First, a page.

Announcing that France and Germany were pressing ahead with development studies for a joint future fighter, French defence minister Florence Parly signed off her Tweet with a flourish. "Ca avance!" she wrote; "It's moving!"
So far, Parly's optimism does not seem too far misplaced.
The project has moved from a tentative pact last year to a concrete agreement between the two nations, with clear timelines and industrial partners lined up.
Dassault and Airbus Defence & Space are so far on board, with propulsion providers Safran and MTU also likely to form a separate partnership for engine development.
In addition to the initial pairing, Spain - another member of the Eurofighter consortium - appears ready to jump aboard.
Under the agreement, Parly and her German counterpart Ursula von der Leyen will use next year's Paris air show - where else? - to present the initial research and development studies.
However, to say that the market for fighter aircraft is a complex one would be a spectacular understatement.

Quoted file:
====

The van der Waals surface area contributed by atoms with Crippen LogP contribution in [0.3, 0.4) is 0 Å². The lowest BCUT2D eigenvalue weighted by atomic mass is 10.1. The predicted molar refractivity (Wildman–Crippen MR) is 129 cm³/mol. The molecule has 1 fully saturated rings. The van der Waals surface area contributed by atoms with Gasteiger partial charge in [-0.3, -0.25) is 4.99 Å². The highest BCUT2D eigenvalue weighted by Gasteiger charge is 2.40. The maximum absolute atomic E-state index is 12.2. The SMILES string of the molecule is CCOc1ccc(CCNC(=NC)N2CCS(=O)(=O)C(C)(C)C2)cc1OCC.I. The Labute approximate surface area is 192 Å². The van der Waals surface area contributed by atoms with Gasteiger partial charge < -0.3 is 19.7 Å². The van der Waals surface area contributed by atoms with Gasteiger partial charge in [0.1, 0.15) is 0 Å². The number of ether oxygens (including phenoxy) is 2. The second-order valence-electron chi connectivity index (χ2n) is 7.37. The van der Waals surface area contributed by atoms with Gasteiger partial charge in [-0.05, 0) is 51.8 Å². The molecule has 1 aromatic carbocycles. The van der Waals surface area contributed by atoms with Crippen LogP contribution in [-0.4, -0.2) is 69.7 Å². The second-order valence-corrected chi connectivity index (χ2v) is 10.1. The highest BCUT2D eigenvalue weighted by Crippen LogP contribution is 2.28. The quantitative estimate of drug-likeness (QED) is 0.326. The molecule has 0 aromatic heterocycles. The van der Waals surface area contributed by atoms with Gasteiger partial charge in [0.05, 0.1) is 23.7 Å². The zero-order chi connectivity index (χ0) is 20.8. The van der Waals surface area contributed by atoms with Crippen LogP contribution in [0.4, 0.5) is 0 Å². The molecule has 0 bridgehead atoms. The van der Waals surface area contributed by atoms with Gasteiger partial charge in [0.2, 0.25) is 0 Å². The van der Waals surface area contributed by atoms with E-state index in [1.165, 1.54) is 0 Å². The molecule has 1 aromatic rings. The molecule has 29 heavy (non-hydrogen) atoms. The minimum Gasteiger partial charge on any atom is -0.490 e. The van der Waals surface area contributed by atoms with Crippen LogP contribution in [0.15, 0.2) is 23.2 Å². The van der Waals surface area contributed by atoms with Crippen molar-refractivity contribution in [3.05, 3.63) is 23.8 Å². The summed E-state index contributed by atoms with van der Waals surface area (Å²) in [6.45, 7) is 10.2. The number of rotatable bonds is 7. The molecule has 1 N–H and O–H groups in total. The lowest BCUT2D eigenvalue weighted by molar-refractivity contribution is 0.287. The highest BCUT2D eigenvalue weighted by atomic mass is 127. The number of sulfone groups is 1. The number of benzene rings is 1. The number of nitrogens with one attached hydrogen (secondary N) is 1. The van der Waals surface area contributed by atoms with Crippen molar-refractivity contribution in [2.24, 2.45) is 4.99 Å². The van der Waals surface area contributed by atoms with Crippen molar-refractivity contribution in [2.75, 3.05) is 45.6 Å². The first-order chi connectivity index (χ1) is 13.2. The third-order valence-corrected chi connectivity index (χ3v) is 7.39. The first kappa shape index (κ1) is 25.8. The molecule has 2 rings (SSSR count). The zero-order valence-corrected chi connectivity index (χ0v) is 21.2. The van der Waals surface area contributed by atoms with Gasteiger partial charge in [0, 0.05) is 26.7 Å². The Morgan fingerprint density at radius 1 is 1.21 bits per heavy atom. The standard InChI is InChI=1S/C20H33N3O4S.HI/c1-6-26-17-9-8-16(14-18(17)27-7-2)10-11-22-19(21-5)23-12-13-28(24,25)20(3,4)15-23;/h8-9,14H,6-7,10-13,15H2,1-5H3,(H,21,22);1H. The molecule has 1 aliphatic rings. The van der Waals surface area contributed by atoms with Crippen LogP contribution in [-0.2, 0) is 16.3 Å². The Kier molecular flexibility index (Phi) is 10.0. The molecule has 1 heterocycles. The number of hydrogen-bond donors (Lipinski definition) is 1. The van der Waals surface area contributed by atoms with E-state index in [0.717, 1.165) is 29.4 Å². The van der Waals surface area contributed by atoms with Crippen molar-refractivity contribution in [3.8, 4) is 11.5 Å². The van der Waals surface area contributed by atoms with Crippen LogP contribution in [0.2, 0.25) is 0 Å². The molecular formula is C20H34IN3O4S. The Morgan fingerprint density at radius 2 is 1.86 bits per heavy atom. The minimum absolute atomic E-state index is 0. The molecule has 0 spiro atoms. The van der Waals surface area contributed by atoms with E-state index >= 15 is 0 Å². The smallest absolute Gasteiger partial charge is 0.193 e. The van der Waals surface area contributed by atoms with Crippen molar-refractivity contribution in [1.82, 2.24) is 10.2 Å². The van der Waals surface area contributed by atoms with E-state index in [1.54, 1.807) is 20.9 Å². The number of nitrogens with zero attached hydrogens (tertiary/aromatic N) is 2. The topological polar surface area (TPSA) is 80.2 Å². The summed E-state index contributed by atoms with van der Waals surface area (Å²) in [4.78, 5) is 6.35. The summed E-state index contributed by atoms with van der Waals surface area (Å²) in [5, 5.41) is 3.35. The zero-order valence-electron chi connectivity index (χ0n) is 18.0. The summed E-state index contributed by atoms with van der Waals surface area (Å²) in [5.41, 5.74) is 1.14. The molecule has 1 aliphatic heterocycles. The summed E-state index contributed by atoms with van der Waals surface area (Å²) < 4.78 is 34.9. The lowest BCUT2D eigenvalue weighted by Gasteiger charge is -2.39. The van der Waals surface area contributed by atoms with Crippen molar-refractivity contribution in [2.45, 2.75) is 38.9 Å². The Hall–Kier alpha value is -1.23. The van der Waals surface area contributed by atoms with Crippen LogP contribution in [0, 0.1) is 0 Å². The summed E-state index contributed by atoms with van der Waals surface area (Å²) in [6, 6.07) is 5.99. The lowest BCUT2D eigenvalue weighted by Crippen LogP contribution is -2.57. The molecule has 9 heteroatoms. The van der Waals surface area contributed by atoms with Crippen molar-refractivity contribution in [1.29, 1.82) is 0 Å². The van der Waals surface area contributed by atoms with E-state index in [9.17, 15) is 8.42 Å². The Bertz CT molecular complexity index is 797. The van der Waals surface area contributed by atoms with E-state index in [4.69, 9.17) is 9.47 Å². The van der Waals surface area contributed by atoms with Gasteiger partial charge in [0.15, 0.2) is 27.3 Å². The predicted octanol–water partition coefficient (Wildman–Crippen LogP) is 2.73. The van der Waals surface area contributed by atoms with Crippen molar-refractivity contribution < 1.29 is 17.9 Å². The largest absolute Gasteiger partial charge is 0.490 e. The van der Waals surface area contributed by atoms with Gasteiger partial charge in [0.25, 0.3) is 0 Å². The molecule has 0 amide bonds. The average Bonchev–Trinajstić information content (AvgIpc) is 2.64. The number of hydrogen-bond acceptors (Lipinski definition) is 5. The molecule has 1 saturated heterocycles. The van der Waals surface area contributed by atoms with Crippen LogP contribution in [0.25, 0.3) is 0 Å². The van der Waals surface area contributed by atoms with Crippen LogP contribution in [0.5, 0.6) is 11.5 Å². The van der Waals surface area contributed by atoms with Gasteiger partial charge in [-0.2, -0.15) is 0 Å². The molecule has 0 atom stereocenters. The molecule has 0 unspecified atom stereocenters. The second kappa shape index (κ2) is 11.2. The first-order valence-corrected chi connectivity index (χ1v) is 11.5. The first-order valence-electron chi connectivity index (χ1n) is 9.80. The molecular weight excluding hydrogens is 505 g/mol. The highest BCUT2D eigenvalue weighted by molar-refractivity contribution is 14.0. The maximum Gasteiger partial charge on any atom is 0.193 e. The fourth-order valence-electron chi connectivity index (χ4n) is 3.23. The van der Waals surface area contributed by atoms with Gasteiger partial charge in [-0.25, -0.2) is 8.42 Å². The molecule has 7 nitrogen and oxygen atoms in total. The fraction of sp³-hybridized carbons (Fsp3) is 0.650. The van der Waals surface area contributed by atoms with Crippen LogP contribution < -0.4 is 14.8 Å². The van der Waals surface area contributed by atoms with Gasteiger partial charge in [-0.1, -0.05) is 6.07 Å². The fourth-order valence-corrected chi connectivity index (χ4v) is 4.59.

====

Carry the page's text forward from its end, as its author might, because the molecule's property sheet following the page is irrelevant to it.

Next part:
The head of Airbus Defence & Space, Dirk Hoke, has already cautioned that Europe cannot afford a scenario where its aerospace industry again develops three competing combat aircraft.
It was partly French intransigence and a desire to hand Dassault a leading role that caused the collapse of predecessors to what eventually became the Eurofighter consortium.
The result of that schism was the production of two markedly similar aircraft in the Rafale and Typhoon - spot la difference - with Saab also chipping in the Gripen to further complicate matters.
All have been successful in their own way, but sales - particularly export campaigns - have been eclipsed by those of US-built fighters.
There are already signs that Hoke's words are going unheeded, notably with the UK's pursuit of its Tempest programme via BAE Systems.
Tempest may yet attract other European nations - Italy, for instance, or Sweden - shifting, but not fundamentally altering, the overall picture in the bloc.
To again end up with two competing programmes would be sub-optimal to say the least, but the political winds appear to be blowing in that direction.
Even if France and Germany can forge an agreement that is robust enough to survive in the long term - after all, it was only a few years ago that Paris and London were cosying up to propose a future unmanned combat platform - there will be the usual developmental tribulations to provide a further test.
Remember that voters - who ultimately pick up the bill - do not like military programmes that spiral out of control and run billions over budget.
While it may not be as snappy as "Ca avance!", the phrase "slowly but surely" may be a better watchword.